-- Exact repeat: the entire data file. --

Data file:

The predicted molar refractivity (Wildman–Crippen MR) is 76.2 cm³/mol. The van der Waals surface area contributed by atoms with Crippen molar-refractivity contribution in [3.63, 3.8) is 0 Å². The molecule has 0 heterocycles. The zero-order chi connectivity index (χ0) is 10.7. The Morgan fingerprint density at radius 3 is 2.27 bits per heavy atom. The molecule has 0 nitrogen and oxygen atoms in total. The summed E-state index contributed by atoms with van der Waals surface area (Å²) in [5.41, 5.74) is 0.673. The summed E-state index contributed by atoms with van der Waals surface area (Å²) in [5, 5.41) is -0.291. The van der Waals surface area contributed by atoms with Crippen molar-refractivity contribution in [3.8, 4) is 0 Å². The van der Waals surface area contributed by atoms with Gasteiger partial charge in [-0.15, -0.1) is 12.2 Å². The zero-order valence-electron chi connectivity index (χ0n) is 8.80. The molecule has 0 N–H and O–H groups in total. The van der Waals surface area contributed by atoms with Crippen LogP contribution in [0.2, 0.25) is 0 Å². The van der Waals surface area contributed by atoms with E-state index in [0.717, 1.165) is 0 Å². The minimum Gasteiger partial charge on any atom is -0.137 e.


The predicted molar refractivity (Wildman–Crippen MR) is 76.2 cm³/mol. The van der Waals surface area contributed by atoms with Crippen molar-refractivity contribution in [3.63, 3.8) is 0 Å². The molecule has 0 heterocycles. The zero-order chi connectivity index (χ0) is 10.7. The Morgan fingerprint density at radius 3 is 2.27 bits per heavy atom. The molecule has 0 nitrogen and oxygen atoms in total. The summed E-state index contributed by atoms with van der Waals surface area (Å²) in [5.41, 5.74) is 0.673. The summed E-state index contributed by atoms with van der Waals surface area (Å²) in [5, 5.41) is -0.291. The van der Waals surface area contributed by atoms with Crippen molar-refractivity contribution in [3.8, 4) is 0 Å². The van der Waals surface area contributed by atoms with Gasteiger partial charge in [-0.15, -0.1) is 12.2 Å². The zero-order valence-electron chi connectivity index (χ0n) is 8.80. The molecule has 0 N–H and O–H groups in total. The van der Waals surface area contributed by atoms with Crippen LogP contribution in [0.2, 0.25) is 0 Å². The van der Waals surface area contributed by atoms with E-state index in [0.717, 1.165) is 0 Å². The minimum Gasteiger partial charge on any atom is -0.137 e.